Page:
We set our wake up call for 8:30 to make sure we were ready to roll out at a reasonable hour to hit up Mermeli Beach, the small private beach set in a cove near our hotel. Conveniently, it’s really simple to roll out of bed, slap on a bathing suit and cover up, and be ready for Mediterranean fun.
Breakfast at this hotel was a spread. All kinds of veggies, fruits, a return of Turkish French toast, and a pleasant introduction to breakfast French fries. I was into it. Why do we Americans go for hash browns or home fries in the morning? We know what we really want.
And of course, we got to eat with that panoramic view. Though it was very hazy in the morning, making it difficult to get a clear view of the mountains. We figured it was partially from heat, partially from air pollution. And those two factors probably didn’t get along too well together.
The beach was only about a five minute walk from our hotel, which was very convenient. We’d gotten there with plenty of options for seats, although the layout was a bit odd. The beach was set into a cove, and all of the seating was on the rocky shore rather than sand. It was difficult to tell which seats were available vs. which ones were taken, because there were towels on a lot of them. So we settled for some seats further from the water than we wanted, afraid to claim a taken seat. We later found out that those were just markers being used by the employees for—well, something. It was unclear.
Swimming here was lovely. The Mediterranean as a swimming ocean is…salty. It’s cool though! The water’s really buoyant so you float super easy. Which is nice, because I’m lazy and I don’t want to have to tread like a madwoman.
After dipping into the water, we took our place at our seats and laid out in the sun. Now, at this beach, every seat is equipped with an umbrella. At first we didn’t want the umbrellas up because we wanted to get some sun. Well the girls who set up next to us immediately put their umbrellas up, so I moved seats to avoid the shade.
But then about thirty minutes later, I realized the importance of the umbrellas. The sun was HOT. I could feel my skin singing. No amount of sunscreen was going to protect me from a burn. Not to mention it was less relaxing and more unpleasant. So I too opted to utilize the umbrella.
We took one more dip in the water and took some more time to lay in the heat. The beach had filled up with a ton of people, and we were both dehydrated and starving. So we took our leave and went out on a desperate search for food.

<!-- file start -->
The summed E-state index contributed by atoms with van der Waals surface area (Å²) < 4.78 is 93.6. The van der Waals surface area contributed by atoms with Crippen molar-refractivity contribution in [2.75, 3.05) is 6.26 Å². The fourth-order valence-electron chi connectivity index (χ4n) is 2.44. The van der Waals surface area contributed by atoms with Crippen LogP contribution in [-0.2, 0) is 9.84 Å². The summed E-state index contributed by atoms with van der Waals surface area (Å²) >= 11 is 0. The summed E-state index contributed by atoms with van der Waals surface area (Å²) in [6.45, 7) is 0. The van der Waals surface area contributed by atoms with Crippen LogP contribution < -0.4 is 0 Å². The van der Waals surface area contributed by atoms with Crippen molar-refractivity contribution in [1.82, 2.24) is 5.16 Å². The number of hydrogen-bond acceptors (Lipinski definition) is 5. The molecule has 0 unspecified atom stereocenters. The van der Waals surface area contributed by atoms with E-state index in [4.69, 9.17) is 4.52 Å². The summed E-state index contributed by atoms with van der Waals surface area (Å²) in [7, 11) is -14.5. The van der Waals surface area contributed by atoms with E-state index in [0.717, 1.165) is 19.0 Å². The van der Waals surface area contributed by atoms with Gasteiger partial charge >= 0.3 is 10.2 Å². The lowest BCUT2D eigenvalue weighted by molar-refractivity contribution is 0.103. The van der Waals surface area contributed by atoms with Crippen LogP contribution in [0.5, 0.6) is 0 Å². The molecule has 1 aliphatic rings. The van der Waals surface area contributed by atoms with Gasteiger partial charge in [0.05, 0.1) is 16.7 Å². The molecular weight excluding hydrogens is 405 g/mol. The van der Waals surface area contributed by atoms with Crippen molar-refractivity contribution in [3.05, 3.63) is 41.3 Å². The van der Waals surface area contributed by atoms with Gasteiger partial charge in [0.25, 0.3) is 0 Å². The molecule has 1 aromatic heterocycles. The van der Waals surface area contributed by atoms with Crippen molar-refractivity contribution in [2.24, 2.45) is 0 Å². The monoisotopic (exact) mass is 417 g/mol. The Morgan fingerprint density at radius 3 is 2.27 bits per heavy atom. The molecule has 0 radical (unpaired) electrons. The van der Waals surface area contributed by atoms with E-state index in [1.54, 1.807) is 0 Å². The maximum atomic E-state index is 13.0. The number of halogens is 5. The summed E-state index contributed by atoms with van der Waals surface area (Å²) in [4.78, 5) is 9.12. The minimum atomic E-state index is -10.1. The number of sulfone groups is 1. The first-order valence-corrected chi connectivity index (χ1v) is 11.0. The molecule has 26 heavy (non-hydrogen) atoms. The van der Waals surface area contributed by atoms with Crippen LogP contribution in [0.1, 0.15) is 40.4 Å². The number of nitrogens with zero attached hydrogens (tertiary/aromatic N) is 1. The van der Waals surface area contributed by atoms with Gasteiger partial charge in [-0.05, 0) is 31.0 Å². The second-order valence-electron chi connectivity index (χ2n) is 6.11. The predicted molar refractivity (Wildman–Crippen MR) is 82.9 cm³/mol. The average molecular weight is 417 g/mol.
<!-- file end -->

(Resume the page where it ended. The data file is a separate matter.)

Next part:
Conveniently the restaurant at the top of the cove was available, and we didn’t have the energy to walk any further, so we went with that option. We got a great view—though the burgers we ordered definitely weren’t the best we’d ever hard. Like they weren’t gross, but they weren’t good either. Though the French fries that came with them saved the day for me.
We’d made an appointment at a Turkish bath for the 5pm, so we had a bit of time to kill before we made our way in that direction. We also noticed right away that the hotel pool was completely free, so we took advantage of that. The pool wasn’t big, but it was just big enough to swim around a bit, bask in the sun, and rinse the salt off our bodies.
Sarah stayed outside for a little longer and I went inside to take a break. In about an hour and a half, it was time to head out to the bath, so we changed into dry clothes and set out. We wound through the streets of the neighborhood—Kaleiçi, which was the historic center of Antalya, dating all the way back to the Roman empire. Again, it seemed oddly empty for such a pretty touristy place.
We made it to the hamam, or Turkish Bath. But upon our arrival, there was an ominous note scrawled on a piece of paper and taped to the front door. “Closed today for a funeral.” Oh no. Yikes. Okay. So new plan. We’d try to make another appointment for tomorrow. And tonight, we’d try to get on a boat.
On our way back, we stopped by Hadrian’s Gate, one of the landmarks of the city. This was constructed to honor the Roman Emperor Hadrian upon his visit to the city. Imagine being so cool that a city builds a monument just because you went there once. That’s the dream.